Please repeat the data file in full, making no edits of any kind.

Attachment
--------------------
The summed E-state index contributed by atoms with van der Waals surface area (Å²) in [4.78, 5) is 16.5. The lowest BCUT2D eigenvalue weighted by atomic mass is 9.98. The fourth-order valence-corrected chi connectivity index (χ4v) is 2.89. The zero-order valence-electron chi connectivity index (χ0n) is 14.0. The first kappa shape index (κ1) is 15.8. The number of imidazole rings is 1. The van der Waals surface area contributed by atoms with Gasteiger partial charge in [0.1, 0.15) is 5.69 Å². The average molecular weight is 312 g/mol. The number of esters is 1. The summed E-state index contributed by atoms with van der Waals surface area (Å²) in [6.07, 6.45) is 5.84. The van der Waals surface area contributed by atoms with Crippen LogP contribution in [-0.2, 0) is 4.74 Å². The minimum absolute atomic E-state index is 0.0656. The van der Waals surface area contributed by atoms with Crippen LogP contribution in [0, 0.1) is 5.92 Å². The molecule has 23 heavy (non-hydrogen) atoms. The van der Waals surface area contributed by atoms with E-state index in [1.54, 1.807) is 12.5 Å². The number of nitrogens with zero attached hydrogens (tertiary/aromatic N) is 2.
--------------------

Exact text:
The summed E-state index contributed by atoms with van der Waals surface area (Å²) in [4.78, 5) is 16.5. The lowest BCUT2D eigenvalue weighted by atomic mass is 9.98. The fourth-order valence-corrected chi connectivity index (χ4v) is 2.89. The zero-order valence-electron chi connectivity index (χ0n) is 14.0. The first kappa shape index (κ1) is 15.8. The number of imidazole rings is 1. The van der Waals surface area contributed by atoms with Gasteiger partial charge in [0.1, 0.15) is 5.69 Å². The average molecular weight is 312 g/mol. The number of esters is 1. The summed E-state index contributed by atoms with van der Waals surface area (Å²) in [6.07, 6.45) is 5.84. The van der Waals surface area contributed by atoms with Crippen LogP contribution in [-0.2, 0) is 4.74 Å². The minimum absolute atomic E-state index is 0.0656. The van der Waals surface area contributed by atoms with Crippen LogP contribution in [0, 0.1) is 5.92 Å². The molecule has 23 heavy (non-hydrogen) atoms. The van der Waals surface area contributed by atoms with E-state index in [1.54, 1.807) is 12.5 Å². The number of nitrogens with zero attached hydrogens (tertiary/aromatic N) is 2.